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Ameliorating Systematic Errors in Full-Field AMCW Lidar

This thesis presents an analysis of systematic error in full-field amplitude modulated continuous wave range-imaging systems. The primary focus is on the mixed pixel/multipath interference problem, with digressions into defocus restoration, irregular phase sampling and the systematic phase perturbations introduced by random noise. As an integral part of the thesis, a detailed model of signal formation is developed, that models noise statistics not included in previously reported models. Prior work on the mixed pixel/multipath interference problem has been limited to detection and removal of perturbed measurements or partial amelioration using spatial information, such as knowledge of the spatially variant scattering point spread function, or raytracing using an assumption of Lambertian reflection. Furthermore, prior art has only used AMCW range measurements at a single modulation frequency. In contrast, in this thesis, by taking multiple measurements at different modulation frequencies with known ratio-of-integers frequency relationships, a range of new closed-form and lookup table based inversion and bounding methods are explored. These methods include: sparse spike train deconvolution based multiple return separation, a closed-form inverse using attenuation ratios and a normalisation based lookup table method that uses a new property we term the characteristic measurement. Other approaches include a Cauchy distribution based model for backscattering sources which are range-diffuse, like fog or hair. Novel bounding methods are developed using the characteristic measurement and attenuation ratios on relative intensity, relative phase and phase perturbutation. A detailed noise and performance analysis is performed of the characteristic measurement lookup table method and the bounding methods using simulated data. Experiments are performed using the University of Waikato Heterodyne range-imager, the Canesta XZ-422 and the Mesa Imaging Swissranger 4000 in order to demonstrate the performance of the lookup table method. The lookup table method is found to provide an order of magnitude improvement in ranging accuracy, albeit at the expense of ranging precision.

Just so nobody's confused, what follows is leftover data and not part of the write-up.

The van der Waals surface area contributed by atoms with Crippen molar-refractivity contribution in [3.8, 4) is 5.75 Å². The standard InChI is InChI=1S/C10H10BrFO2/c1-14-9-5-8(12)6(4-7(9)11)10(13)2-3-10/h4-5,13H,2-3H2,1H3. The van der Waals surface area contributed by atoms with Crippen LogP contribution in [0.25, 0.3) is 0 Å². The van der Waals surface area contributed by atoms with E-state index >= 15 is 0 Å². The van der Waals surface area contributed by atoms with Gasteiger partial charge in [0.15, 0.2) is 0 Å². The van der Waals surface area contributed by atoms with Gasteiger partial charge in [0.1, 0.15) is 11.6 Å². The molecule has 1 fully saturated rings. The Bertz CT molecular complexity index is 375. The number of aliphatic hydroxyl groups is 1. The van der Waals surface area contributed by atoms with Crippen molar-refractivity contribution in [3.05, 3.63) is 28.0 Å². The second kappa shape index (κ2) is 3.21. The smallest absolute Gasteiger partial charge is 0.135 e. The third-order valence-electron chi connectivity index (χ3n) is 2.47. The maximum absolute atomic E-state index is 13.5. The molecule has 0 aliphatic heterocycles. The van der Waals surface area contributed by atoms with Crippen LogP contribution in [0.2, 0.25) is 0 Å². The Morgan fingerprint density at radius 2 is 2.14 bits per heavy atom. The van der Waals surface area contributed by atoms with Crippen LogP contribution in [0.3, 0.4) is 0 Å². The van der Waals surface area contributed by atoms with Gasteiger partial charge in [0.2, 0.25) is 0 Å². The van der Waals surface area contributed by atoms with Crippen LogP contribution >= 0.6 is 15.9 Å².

Type of thesis
Godbaz, J. P. (2012). Ameliorating Systematic Errors in Full-Field AMCW Lidar (Thesis, Doctor of Philosophy (PhD)). University of Waikato, Hamilton, New Zealand. Retrieved from https://hdl.handle.net/10289/6385
University of Waikato
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